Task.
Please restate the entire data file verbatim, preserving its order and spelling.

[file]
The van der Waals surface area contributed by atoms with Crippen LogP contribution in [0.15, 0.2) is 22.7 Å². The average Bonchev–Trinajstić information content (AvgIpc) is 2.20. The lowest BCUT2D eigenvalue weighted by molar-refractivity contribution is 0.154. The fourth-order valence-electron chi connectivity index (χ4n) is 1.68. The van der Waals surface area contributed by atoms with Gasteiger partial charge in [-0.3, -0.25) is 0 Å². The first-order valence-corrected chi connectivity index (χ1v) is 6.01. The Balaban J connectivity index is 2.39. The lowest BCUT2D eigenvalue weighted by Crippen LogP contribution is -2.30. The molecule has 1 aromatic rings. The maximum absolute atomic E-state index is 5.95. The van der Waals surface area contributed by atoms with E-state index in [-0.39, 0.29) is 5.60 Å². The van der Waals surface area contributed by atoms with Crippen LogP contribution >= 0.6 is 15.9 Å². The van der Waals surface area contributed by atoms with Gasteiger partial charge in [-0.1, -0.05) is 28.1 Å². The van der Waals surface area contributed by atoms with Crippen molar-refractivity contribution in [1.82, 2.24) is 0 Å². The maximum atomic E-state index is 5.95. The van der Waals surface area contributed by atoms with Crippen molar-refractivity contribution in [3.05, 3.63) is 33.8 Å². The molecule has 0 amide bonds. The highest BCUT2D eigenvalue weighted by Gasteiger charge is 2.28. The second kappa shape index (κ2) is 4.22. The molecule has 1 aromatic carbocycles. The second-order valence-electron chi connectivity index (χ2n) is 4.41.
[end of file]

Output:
The van der Waals surface area contributed by atoms with Crippen LogP contribution in [0.15, 0.2) is 22.7 Å². The average Bonchev–Trinajstić information content (AvgIpc) is 2.20. The lowest BCUT2D eigenvalue weighted by molar-refractivity contribution is 0.154. The fourth-order valence-electron chi connectivity index (χ4n) is 1.68. The van der Waals surface area contributed by atoms with Gasteiger partial charge in [-0.3, -0.25) is 0 Å². The first-order valence-corrected chi connectivity index (χ1v) is 6.01. The Balaban J connectivity index is 2.39. The lowest BCUT2D eigenvalue weighted by Crippen LogP contribution is -2.30. The molecule has 1 aromatic rings. The maximum absolute atomic E-state index is 5.95. The van der Waals surface area contributed by atoms with E-state index in [-0.39, 0.29) is 5.60 Å². The van der Waals surface area contributed by atoms with Crippen LogP contribution >= 0.6 is 15.9 Å². The van der Waals surface area contributed by atoms with Gasteiger partial charge in [-0.1, -0.05) is 28.1 Å². The van der Waals surface area contributed by atoms with Crippen molar-refractivity contribution in [1.82, 2.24) is 0 Å². The maximum atomic E-state index is 5.95. The van der Waals surface area contributed by atoms with Crippen molar-refractivity contribution in [3.05, 3.63) is 33.8 Å². The molecule has 0 amide bonds. The highest BCUT2D eigenvalue weighted by Gasteiger charge is 2.28. The second kappa shape index (κ2) is 4.22. The molecule has 1 aromatic carbocycles. The second-order valence-electron chi connectivity index (χ2n) is 4.41.